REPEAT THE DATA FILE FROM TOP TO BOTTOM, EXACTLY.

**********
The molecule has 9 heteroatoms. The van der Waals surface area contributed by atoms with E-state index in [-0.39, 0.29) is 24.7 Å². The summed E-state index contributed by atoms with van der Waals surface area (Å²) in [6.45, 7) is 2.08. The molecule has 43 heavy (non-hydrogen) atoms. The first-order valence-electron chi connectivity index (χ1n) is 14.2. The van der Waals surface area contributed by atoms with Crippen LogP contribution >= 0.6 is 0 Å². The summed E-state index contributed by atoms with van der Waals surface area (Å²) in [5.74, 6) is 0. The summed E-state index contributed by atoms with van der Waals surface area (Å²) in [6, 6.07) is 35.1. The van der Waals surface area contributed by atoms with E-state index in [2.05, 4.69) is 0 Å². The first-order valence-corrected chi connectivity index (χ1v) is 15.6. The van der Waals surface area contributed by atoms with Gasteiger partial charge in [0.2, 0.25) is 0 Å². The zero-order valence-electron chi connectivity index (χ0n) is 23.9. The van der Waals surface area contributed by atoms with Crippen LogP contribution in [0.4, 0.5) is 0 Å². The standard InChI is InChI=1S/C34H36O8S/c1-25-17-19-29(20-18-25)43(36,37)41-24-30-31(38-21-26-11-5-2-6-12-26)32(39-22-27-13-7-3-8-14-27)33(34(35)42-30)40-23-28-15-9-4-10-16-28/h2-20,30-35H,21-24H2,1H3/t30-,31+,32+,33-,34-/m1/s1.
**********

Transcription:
The molecule has 9 heteroatoms. The van der Waals surface area contributed by atoms with E-state index in [-0.39, 0.29) is 24.7 Å². The summed E-state index contributed by atoms with van der Waals surface area (Å²) in [6.45, 7) is 2.08. The molecule has 43 heavy (non-hydrogen) atoms. The first-order valence-electron chi connectivity index (χ1n) is 14.2. The van der Waals surface area contributed by atoms with Crippen LogP contribution >= 0.6 is 0 Å². The summed E-state index contributed by atoms with van der Waals surface area (Å²) in [5.74, 6) is 0. The summed E-state index contributed by atoms with van der Waals surface area (Å²) in [6, 6.07) is 35.1. The van der Waals surface area contributed by atoms with E-state index in [2.05, 4.69) is 0 Å². The first-order valence-corrected chi connectivity index (χ1v) is 15.6. The van der Waals surface area contributed by atoms with Gasteiger partial charge in [0.2, 0.25) is 0 Å². The zero-order valence-electron chi connectivity index (χ0n) is 23.9. The van der Waals surface area contributed by atoms with Crippen LogP contribution in [0.4, 0.5) is 0 Å². The standard InChI is InChI=1S/C34H36O8S/c1-25-17-19-29(20-18-25)43(36,37)41-24-30-31(38-21-26-11-5-2-6-12-26)32(39-22-27-13-7-3-8-14-27)33(34(35)42-30)40-23-28-15-9-4-10-16-28/h2-20,30-35H,21-24H2,1H3/t30-,31+,32+,33-,34-/m1/s1.